Jan. 28-Feb. 1, 2013  Uniform velocity is the special case of constant velocity  In this case, instantaneous velocities are always the same, all the instantaneous velocities will also equal the average velocity  Begin with then Uniform Velocity x x(t) t0 xixi xfxf v v(t) t0 tftf vxvx titi Note: we are plotting velocity vs. time

Jan. 28-Feb. 1, 2013 Average Acceleration  Changing velocity (non-uniform) means an acceleration is present.  Acceleration is the rate of change of velocity.  Acceleration is a vector quantity.  Acceleration has both magnitude and direction.  Acceleration has a dimensions of length/time 2 : [m/s 2 ].  Definition: Average acceleration Instantaneous acceleration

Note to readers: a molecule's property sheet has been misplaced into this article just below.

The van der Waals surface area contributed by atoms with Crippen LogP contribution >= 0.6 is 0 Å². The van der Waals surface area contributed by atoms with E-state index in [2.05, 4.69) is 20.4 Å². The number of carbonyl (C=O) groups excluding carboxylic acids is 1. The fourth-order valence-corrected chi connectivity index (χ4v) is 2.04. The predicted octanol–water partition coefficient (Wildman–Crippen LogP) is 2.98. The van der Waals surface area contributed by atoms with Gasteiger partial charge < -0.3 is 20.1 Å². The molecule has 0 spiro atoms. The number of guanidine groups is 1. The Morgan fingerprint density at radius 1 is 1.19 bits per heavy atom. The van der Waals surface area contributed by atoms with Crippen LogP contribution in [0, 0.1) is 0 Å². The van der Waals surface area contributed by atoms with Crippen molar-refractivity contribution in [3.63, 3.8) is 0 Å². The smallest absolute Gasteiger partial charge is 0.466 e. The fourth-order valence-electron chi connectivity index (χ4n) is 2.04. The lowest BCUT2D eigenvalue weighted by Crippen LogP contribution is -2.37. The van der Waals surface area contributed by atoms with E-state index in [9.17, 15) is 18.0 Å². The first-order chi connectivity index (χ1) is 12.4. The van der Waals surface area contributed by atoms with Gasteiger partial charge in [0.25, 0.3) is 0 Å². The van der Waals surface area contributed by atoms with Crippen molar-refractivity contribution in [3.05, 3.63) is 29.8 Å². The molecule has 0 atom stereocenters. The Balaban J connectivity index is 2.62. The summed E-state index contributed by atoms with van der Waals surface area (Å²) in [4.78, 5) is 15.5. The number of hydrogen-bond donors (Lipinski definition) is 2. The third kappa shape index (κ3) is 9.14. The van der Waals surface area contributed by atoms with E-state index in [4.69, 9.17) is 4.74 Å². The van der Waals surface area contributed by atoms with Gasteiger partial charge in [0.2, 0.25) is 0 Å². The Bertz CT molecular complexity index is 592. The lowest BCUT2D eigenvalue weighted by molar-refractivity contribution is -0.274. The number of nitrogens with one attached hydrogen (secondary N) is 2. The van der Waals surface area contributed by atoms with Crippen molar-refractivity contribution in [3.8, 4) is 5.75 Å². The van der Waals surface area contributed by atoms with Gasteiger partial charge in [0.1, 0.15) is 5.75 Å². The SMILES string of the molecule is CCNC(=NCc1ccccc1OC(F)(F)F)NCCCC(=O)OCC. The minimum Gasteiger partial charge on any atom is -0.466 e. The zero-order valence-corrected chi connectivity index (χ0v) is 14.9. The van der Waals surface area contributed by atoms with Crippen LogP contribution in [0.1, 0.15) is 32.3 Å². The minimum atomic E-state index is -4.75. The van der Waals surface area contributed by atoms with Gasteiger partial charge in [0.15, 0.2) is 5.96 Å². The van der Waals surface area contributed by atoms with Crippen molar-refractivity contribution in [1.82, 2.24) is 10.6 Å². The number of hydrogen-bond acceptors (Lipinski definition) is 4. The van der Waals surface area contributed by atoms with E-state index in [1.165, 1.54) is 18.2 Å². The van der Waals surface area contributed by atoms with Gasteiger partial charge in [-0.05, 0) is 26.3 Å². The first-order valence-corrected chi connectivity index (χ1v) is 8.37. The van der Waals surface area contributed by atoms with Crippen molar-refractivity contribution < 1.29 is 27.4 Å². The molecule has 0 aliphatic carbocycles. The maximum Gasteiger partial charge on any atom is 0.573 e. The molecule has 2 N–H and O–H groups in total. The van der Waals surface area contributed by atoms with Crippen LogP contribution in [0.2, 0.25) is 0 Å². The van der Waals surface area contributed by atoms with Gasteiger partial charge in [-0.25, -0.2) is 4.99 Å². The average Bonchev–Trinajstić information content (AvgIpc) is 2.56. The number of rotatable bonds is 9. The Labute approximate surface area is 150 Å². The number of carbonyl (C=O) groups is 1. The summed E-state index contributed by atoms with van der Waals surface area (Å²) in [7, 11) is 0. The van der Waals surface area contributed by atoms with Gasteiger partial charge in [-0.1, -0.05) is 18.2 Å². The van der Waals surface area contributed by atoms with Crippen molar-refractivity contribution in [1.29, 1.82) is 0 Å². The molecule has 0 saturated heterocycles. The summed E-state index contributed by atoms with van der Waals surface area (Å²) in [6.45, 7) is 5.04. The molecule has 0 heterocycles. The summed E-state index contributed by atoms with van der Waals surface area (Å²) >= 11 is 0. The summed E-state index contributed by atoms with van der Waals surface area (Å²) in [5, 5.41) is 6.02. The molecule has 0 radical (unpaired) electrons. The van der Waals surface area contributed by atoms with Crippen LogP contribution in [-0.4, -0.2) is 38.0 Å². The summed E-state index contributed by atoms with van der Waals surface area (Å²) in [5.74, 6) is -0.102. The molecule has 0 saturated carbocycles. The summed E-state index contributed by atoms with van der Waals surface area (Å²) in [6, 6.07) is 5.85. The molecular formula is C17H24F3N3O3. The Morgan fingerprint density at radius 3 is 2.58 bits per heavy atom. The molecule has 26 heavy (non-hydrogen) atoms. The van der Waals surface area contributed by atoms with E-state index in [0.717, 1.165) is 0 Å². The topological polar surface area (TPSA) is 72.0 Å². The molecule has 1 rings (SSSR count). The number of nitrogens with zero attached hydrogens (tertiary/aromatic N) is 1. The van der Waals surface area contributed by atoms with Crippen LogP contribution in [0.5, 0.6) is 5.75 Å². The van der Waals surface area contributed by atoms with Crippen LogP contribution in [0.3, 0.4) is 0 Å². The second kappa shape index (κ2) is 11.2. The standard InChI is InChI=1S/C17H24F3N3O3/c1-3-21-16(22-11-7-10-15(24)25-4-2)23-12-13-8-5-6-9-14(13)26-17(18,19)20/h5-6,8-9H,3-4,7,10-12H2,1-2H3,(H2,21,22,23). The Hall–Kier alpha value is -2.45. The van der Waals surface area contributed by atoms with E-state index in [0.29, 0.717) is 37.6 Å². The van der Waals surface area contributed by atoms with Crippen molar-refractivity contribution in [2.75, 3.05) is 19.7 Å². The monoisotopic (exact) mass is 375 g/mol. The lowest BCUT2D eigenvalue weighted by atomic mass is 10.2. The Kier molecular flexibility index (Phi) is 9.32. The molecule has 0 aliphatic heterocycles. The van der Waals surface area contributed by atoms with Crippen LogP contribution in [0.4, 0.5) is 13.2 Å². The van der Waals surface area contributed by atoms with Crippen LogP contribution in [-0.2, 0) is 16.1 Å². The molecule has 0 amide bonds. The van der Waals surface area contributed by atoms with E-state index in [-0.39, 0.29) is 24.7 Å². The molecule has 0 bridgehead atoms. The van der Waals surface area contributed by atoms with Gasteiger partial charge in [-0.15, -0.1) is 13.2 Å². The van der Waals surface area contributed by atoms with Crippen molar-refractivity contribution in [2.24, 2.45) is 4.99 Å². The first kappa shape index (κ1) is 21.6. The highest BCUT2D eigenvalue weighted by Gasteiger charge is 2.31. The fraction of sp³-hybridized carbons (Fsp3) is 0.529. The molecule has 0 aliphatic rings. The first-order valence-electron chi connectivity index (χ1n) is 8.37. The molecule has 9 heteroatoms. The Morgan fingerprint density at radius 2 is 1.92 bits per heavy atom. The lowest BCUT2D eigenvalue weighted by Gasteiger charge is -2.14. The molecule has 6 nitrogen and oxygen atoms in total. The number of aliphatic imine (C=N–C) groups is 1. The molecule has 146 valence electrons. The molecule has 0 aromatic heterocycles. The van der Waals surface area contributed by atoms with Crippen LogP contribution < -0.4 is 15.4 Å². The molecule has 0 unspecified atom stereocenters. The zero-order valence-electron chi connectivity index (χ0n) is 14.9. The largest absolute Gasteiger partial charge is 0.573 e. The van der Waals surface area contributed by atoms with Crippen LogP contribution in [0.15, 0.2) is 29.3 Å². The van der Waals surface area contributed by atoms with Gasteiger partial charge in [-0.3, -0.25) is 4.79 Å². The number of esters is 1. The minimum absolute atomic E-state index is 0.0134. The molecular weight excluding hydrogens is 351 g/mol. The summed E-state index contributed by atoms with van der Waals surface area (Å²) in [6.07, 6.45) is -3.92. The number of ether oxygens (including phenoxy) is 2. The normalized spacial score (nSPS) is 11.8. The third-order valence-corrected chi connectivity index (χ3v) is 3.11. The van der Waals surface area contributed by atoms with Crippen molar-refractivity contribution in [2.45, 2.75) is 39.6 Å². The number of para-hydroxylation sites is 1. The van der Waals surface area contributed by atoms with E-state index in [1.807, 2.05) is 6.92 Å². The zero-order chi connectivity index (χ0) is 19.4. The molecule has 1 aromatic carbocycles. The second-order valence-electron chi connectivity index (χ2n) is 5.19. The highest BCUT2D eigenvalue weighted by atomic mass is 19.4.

Jan. 28-Feb. 1, 2013 Average Acceleration  Average acceleration  Velocity as a function of time  It is tempting to call a negative acceleration a “deceleration,” but note: When the sign of the velocity and the acceleration are the same (either positive or negative), then the speed is increasing When the sign of the velocity and the acceleration are in the opposite directions, the speed is decreasing  Average acceleration is the slope of the line connecting the initial and final velocities on a velocity-time graph Note: we are plotting velocity vs. time

Jan. 28-Feb. 1, 2013 Instantaneous and Uniform Acceleration  The limit of the average acceleration as the time interval goes to zero  When the instantaneous accelerations are always the same, the acceleration will be uniform. The instantaneous acceleration will be equal to the average acceleration  Instantaneous acceleration is the slope of the tangent to the curve of the velocity-time graph